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I am a cichlid man at heart, but love to keep them in low tech planted tanks. With my less-than-optimal conditions - for the plants - I haven't had too many plants flower in my tanks. But whenever that happened, they used to grow a stem that would lift the flower up above the water level. However, right now I have an Anubias sp. flower in my 125G - a Tropheus tank, no less - and it is flowering with the flower submerged well below the water level. Is that normal, and is there any point in a plant creating a submerged flower, meaning can pollination occur in the water? :-?


Anubias sp. with submerged flower.
 

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I've had mine flower once or twice, but not since...
I found this on "thekrib" website. Maybe it would be of interest.

"Flowering Anubias
by uweb-at-hpbidrd1.bbn.hp.com (Uwe Behle)
Date: Tue, 25 Jan 1994
Nicholas Plummer (nicholas.plummer-at-um.cc.umich.edu) wrote:
: Over the last couple of weeks, one of my _Anubias nana_ appears to have
: been trying to flower. It has sent up a short spike from the rhizome
: between two old leaves. The end of the spike has a single bud. The bud has
: not yet opened, but it looks like it will turn into something similar to
: the flower (is "spathe" the technical term?) of a peace lily
: (Spathiphyllum).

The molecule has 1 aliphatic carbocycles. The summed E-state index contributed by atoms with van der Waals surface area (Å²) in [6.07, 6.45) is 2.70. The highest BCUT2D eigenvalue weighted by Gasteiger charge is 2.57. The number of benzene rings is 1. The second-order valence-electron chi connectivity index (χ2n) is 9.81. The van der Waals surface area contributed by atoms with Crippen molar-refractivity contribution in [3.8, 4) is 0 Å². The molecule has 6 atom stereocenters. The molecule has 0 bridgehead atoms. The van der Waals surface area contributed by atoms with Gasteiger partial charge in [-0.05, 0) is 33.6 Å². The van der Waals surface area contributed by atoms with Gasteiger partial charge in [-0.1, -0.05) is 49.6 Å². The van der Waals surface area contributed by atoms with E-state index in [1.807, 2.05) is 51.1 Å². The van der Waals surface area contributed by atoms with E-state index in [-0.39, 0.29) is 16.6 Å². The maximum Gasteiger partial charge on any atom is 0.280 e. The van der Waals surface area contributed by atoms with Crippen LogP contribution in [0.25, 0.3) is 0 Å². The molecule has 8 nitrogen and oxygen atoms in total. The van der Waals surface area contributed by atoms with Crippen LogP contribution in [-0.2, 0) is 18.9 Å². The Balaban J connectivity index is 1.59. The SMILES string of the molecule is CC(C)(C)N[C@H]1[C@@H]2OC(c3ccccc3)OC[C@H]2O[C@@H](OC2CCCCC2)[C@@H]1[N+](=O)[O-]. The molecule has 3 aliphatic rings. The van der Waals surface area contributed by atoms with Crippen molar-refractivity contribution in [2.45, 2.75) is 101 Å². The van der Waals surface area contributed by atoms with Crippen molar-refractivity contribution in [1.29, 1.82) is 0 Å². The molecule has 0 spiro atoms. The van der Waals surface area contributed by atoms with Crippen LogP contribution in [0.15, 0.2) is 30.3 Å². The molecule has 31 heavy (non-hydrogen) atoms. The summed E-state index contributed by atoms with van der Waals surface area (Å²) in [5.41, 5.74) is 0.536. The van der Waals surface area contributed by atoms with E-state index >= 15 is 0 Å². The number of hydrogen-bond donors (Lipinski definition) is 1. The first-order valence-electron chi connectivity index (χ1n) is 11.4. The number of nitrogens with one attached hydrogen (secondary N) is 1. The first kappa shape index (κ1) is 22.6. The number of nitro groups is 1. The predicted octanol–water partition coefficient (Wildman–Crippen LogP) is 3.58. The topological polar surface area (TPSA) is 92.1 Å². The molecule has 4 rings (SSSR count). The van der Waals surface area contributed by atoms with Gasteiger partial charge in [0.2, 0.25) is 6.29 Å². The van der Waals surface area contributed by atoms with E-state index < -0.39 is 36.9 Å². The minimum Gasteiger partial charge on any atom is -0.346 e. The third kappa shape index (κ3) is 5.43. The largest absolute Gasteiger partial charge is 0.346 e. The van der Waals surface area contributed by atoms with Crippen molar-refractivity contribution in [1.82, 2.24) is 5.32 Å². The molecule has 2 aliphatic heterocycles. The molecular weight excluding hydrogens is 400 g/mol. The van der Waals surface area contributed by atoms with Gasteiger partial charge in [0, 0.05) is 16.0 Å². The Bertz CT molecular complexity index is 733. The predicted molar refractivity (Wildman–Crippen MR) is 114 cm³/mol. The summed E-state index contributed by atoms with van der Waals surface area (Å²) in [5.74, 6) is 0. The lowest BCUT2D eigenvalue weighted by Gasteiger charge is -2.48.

: Is it common for Anubias plants to flower while growing submersed? I was
: under the impression that since Anubias are typically only submersed during
: floods, they only flowered when grown emersed. I think this is what the
: Rataj and Horeman plant book said. I assume this is a sign that the plant
: is happy, but I guess it could be the last gasp of a dying plant. I know
: that abused orchids will sometimes flower one last time before giving up
: the ghost.
:
: Nick

This seems to happen a lot with the A. nana and A. barteri. Unfortunately
the flowers rot after a while and you have to remove them. The flowers
keep coming back. I had plants with two flower stems on them, one from each
end of the rhizome.
If you want to grow seeds you need to make sure that the humidity in the air
part of the tank is 100% and that the flower can reach above the surface.
Also it helps to have two or more A nana; the flowers are protected against
self fertilization by the spathe.
By the way, the A. nana grows mainly submersed in the natural habitat; as
a matter of fact it grows much better under water than emersed.

--
Uwe

NAME Uwe Behle, HP Boeblingen Instruments Division
EMAIL uweb-at-hpbbn.bbn.hp.com (internet), df3du-at-db0sao.ampr.org (packet radio)"

And this found on the Tropica site:

"Anubias barteri var. nana is a small, attractive plant which thrives in all conditions. It grows slowly, and the leaves survive for several years, giving slow-growing algae the chance to become established. The best result is achieved by planting on a stone or tree root. Fishing line can be used to attach the plant until it gains a hold. If planted on the bottom the rhizome must not be covered because it tends to rot. It flowers frequently under water. It is not eaten by herbivorous fish."

Hope this helps.
alicem
 

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Discussion Starter · #3 ·
Many thanks for your input! I had also noticed the similarity to the flowers of piece lilies! It sounds like one poster thinks that pollination can not occur submerged, since he says it's important for the flower to reach out of the water if seeds are to develop. I'd like to have this confirmed by at least one more plant expert, and have posted this question on the Planted Tank Forums as well.
 
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